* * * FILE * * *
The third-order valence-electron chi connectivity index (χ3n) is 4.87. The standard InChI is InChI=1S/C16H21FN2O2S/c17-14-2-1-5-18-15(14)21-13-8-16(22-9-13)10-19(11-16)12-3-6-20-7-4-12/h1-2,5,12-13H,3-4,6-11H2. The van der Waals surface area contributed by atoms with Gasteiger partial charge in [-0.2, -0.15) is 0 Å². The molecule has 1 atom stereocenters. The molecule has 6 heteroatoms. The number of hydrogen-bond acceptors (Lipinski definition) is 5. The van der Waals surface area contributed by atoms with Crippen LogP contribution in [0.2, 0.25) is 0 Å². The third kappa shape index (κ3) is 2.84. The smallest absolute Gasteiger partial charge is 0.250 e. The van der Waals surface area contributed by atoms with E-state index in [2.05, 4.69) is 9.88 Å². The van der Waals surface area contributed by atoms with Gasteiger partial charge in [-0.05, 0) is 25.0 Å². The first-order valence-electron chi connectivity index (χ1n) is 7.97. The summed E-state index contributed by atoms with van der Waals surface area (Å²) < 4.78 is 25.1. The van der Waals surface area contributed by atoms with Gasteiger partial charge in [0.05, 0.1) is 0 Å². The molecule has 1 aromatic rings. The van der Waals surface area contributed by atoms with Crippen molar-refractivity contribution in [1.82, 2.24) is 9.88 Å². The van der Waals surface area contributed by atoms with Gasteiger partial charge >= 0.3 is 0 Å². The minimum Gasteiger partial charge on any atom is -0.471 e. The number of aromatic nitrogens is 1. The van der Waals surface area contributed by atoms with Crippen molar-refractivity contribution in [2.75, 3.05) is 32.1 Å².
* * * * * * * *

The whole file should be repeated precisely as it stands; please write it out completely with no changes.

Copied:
The third-order valence-electron chi connectivity index (χ3n) is 4.87. The standard InChI is InChI=1S/C16H21FN2O2S/c17-14-2-1-5-18-15(14)21-13-8-16(22-9-13)10-19(11-16)12-3-6-20-7-4-12/h1-2,5,12-13H,3-4,6-11H2. The van der Waals surface area contributed by atoms with Gasteiger partial charge in [-0.2, -0.15) is 0 Å². The molecule has 1 atom stereocenters. The molecule has 6 heteroatoms. The number of hydrogen-bond acceptors (Lipinski definition) is 5. The van der Waals surface area contributed by atoms with Crippen LogP contribution in [0.2, 0.25) is 0 Å². The third kappa shape index (κ3) is 2.84. The smallest absolute Gasteiger partial charge is 0.250 e. The van der Waals surface area contributed by atoms with E-state index in [2.05, 4.69) is 9.88 Å². The van der Waals surface area contributed by atoms with Gasteiger partial charge in [-0.05, 0) is 25.0 Å². The first-order valence-electron chi connectivity index (χ1n) is 7.97. The summed E-state index contributed by atoms with van der Waals surface area (Å²) < 4.78 is 25.1. The van der Waals surface area contributed by atoms with Gasteiger partial charge in [0.05, 0.1) is 0 Å². The molecule has 1 aromatic rings. The van der Waals surface area contributed by atoms with Crippen molar-refractivity contribution in [1.82, 2.24) is 9.88 Å². The van der Waals surface area contributed by atoms with Gasteiger partial charge >= 0.3 is 0 Å². The minimum Gasteiger partial charge on any atom is -0.471 e. The number of aromatic nitrogens is 1. The van der Waals surface area contributed by atoms with Crippen molar-refractivity contribution in [2.75, 3.05) is 32.1 Å².